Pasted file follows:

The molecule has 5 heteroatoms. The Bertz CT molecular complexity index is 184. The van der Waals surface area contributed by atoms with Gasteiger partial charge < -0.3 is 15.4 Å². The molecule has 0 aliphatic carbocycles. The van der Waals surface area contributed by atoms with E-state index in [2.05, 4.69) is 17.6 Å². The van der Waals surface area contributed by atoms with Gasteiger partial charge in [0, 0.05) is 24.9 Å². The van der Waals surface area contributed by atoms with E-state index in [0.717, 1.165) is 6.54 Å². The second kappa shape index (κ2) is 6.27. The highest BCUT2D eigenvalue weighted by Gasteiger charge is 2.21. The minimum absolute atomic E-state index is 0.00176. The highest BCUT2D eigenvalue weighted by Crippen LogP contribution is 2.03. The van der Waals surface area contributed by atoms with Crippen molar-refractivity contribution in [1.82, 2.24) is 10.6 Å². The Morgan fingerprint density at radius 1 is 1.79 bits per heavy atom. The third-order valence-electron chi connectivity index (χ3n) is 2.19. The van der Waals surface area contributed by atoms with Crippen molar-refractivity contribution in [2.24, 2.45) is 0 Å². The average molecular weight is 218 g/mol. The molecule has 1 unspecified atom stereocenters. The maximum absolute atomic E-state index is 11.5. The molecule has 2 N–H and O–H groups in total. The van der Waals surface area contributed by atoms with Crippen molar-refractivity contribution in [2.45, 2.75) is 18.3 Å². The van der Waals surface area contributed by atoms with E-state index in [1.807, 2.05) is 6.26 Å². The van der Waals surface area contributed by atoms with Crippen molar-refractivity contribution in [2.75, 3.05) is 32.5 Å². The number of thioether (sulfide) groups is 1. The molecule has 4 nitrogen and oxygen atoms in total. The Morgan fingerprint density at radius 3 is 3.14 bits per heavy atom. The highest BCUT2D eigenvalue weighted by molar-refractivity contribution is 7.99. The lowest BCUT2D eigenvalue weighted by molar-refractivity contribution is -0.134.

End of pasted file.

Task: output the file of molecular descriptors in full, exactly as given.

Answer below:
The molecule has 5 heteroatoms. The Bertz CT molecular complexity index is 184. The van der Waals surface area contributed by atoms with Gasteiger partial charge < -0.3 is 15.4 Å². The molecule has 0 aliphatic carbocycles. The van der Waals surface area contributed by atoms with E-state index in [2.05, 4.69) is 17.6 Å². The van der Waals surface area contributed by atoms with Gasteiger partial charge in [0, 0.05) is 24.9 Å². The van der Waals surface area contributed by atoms with E-state index in [0.717, 1.165) is 6.54 Å². The second kappa shape index (κ2) is 6.27. The highest BCUT2D eigenvalue weighted by Gasteiger charge is 2.21. The minimum absolute atomic E-state index is 0.00176. The highest BCUT2D eigenvalue weighted by Crippen LogP contribution is 2.03. The van der Waals surface area contributed by atoms with Crippen molar-refractivity contribution in [1.82, 2.24) is 10.6 Å². The Morgan fingerprint density at radius 1 is 1.79 bits per heavy atom. The third-order valence-electron chi connectivity index (χ3n) is 2.19. The van der Waals surface area contributed by atoms with Crippen molar-refractivity contribution in [2.24, 2.45) is 0 Å². The average molecular weight is 218 g/mol. The molecule has 1 unspecified atom stereocenters. The maximum absolute atomic E-state index is 11.5. The molecule has 2 N–H and O–H groups in total. The van der Waals surface area contributed by atoms with Crippen molar-refractivity contribution in [2.45, 2.75) is 18.3 Å². The van der Waals surface area contributed by atoms with E-state index in [1.807, 2.05) is 6.26 Å². The van der Waals surface area contributed by atoms with Crippen molar-refractivity contribution in [2.75, 3.05) is 32.5 Å². The number of thioether (sulfide) groups is 1. The molecule has 4 nitrogen and oxygen atoms in total. The Morgan fingerprint density at radius 3 is 3.14 bits per heavy atom. The highest BCUT2D eigenvalue weighted by molar-refractivity contribution is 7.99. The lowest BCUT2D eigenvalue weighted by molar-refractivity contribution is -0.134.